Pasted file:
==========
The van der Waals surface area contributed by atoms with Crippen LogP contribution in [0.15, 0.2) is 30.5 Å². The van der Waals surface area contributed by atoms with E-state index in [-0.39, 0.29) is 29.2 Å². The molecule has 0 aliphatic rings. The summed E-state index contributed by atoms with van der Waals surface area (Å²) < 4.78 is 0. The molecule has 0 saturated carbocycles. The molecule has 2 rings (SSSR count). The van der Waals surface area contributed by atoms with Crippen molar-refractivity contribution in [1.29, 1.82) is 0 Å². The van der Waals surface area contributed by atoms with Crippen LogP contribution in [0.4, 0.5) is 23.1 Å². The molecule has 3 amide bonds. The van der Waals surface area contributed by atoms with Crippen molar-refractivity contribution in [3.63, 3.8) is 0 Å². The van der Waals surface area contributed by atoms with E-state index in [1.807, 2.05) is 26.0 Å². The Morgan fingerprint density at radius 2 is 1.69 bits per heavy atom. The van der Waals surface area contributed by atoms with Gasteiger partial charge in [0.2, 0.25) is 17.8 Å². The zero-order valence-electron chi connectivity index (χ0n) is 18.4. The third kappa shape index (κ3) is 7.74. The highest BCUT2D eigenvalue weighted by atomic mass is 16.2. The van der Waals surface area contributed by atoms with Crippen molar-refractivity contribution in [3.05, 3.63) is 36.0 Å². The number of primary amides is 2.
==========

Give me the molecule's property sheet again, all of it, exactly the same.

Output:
The van der Waals surface area contributed by atoms with Crippen LogP contribution in [0.15, 0.2) is 30.5 Å². The van der Waals surface area contributed by atoms with E-state index in [-0.39, 0.29) is 29.2 Å². The molecule has 0 aliphatic rings. The summed E-state index contributed by atoms with van der Waals surface area (Å²) < 4.78 is 0. The molecule has 0 saturated carbocycles. The molecule has 2 rings (SSSR count). The van der Waals surface area contributed by atoms with Crippen molar-refractivity contribution in [1.29, 1.82) is 0 Å². The van der Waals surface area contributed by atoms with Crippen LogP contribution in [0.4, 0.5) is 23.1 Å². The molecule has 3 amide bonds. The van der Waals surface area contributed by atoms with Crippen molar-refractivity contribution in [3.63, 3.8) is 0 Å². The van der Waals surface area contributed by atoms with E-state index in [1.807, 2.05) is 26.0 Å². The Morgan fingerprint density at radius 2 is 1.69 bits per heavy atom. The van der Waals surface area contributed by atoms with Gasteiger partial charge in [0.2, 0.25) is 17.8 Å². The zero-order valence-electron chi connectivity index (χ0n) is 18.4. The third kappa shape index (κ3) is 7.74. The highest BCUT2D eigenvalue weighted by atomic mass is 16.2. The van der Waals surface area contributed by atoms with Crippen molar-refractivity contribution in [3.05, 3.63) is 36.0 Å². The number of primary amides is 2.